India finally gets its 'big bang' tax reform

Apple looks to manufacture in India
Apple looks to manufacture in India

India's $2 trillion economy just got its biggest tax reform since the country became independent in 1947.

Prime Minister Narendra Modi launched a new system of taxes Saturday, an overhaul 10 years in the making that will turn the country of 1.3 billion people into one market for goods and services for the first time.

The new Goods and Services Tax replaces more than a dozen central and state tariffs, duties and fees levied -- often at different rates across India's 29 states -- on nearly everything sold in the country.

Beginning Saturday, all goods and services will be placed in one of five different tax brackets -- from 0% for most agricultural and food products to 28% for items like jewelry and large electronic appliances.

Each product will now attract a single tax rate across the country, at a stroke removing the long delays faced by truck drivers at every state border where they've had to complete multiple forms and pay officials.

"We should be looking at this as a really big positive," said Shilan Shah, India economist at research firm Capital Economics. The reform will "boost trade among different states, which will help lift domestic demand," he added.

Related: India's tax dodgers can keep half their wealth if they declare it

The International Monetary Fund forecasts that the GST will eventually lift India's gross domestic product growth back above 8%. It slipped to 6.1% last quarter following the country's massive cash ban last year.

Oxford Economics estimates that the reform could add 0.6% to India's annual growth rate over the next 15 years.

"It should also go a long way in reviving investors' confidence in Modi's series of 'big-bang' reforms," noted Priyanka Kishore, lead Asia economist at Oxford Economics.

modi flag india

During a visit to the U.S. last week, Modi wrote in the Wall Street Journal that a "unified, continent-sized" Indian market would make it much easier for foreign businesses to invest.

Bumpy road ahead

There's little doubt about the long term benefit of the tax reform. However, the rollout could be chaotic. Several opposition parties planned to boycott a midnight parliamentary session to launch the tax, saying the government has not allowed enough time to prepare for the changes.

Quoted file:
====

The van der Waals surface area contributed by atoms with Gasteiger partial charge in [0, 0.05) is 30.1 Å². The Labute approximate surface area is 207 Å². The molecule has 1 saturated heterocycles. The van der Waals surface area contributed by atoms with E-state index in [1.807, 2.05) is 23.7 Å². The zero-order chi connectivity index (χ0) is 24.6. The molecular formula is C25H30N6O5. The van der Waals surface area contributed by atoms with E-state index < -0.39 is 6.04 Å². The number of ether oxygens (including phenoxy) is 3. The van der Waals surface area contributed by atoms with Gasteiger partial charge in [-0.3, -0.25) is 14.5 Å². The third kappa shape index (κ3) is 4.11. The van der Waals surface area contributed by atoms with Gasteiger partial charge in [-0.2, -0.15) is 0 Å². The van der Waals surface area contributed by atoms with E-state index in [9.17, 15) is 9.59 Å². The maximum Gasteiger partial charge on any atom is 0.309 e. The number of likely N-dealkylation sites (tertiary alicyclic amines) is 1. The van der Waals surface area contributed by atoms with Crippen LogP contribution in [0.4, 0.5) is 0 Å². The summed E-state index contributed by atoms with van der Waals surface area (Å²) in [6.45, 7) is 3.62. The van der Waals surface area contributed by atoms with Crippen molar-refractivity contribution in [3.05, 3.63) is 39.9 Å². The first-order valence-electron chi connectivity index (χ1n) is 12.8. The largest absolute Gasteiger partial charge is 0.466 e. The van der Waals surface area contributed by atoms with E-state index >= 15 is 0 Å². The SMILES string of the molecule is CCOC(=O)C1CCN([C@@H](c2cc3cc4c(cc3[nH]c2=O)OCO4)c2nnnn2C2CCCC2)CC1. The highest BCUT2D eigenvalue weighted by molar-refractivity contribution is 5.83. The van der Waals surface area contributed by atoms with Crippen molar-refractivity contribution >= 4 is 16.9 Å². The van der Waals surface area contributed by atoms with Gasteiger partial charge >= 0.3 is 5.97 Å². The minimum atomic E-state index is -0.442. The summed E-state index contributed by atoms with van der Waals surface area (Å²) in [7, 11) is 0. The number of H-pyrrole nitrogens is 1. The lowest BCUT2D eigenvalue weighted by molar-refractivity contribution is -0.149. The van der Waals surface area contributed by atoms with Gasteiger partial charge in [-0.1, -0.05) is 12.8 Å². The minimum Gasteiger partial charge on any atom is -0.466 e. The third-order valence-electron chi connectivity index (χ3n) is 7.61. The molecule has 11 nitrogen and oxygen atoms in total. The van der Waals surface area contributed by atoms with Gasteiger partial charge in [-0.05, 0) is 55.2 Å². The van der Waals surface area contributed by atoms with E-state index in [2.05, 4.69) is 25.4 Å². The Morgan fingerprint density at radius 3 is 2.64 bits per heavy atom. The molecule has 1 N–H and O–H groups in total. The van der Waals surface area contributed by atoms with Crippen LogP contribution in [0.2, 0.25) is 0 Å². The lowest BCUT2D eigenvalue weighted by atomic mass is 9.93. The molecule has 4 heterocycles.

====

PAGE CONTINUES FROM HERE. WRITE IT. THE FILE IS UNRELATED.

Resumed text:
There's also been protests from traders across states and industries, unhappy with the tax rates applied to their goods. They also complain they haven't been given enough time to comply with the new system.

"It is likely that large parts of India will still not be ready," wrote Eurasia Group South Asia analysts Shailesh Kumar and Sasha Riser-Kositsky in a research note.

"Both from the side of the taxpayers and the government, there is going to be a learning curve," Pronab Sen, the former chief statistician of India and current head of the International Growth Centre's operations in the country, told CNNMoney.

Related: India's high tax on sanitary pads sets off storm of protest

The days leading up to the introduction of the GST saw chaos of another kind, with Indians rushing to stores across the country to snap up products in anticipation that prices could rise.

Rakesh Arora, the owner of an electronics outlet in India's capital New Delhi, said business had boomed in recent weeks.

"People are afraid that they will have to pay a few more thousand rupees on the electronic products now so our [air conditioners], TVs and refrigerators are going out," he added.

Local resident Rakesh Chawla was on the fence about buying a new television, but said he "expedited" his purchase before the new tax system kicks in.

Despite the uncertainty, experts say now is as good a time as any to forge ahead.

"At some stage you just have to push the system out of the gate and then sink or swim," Sen said.

-- Omar Khan, Karma Gurung and Molly Montgomery contributed to this report

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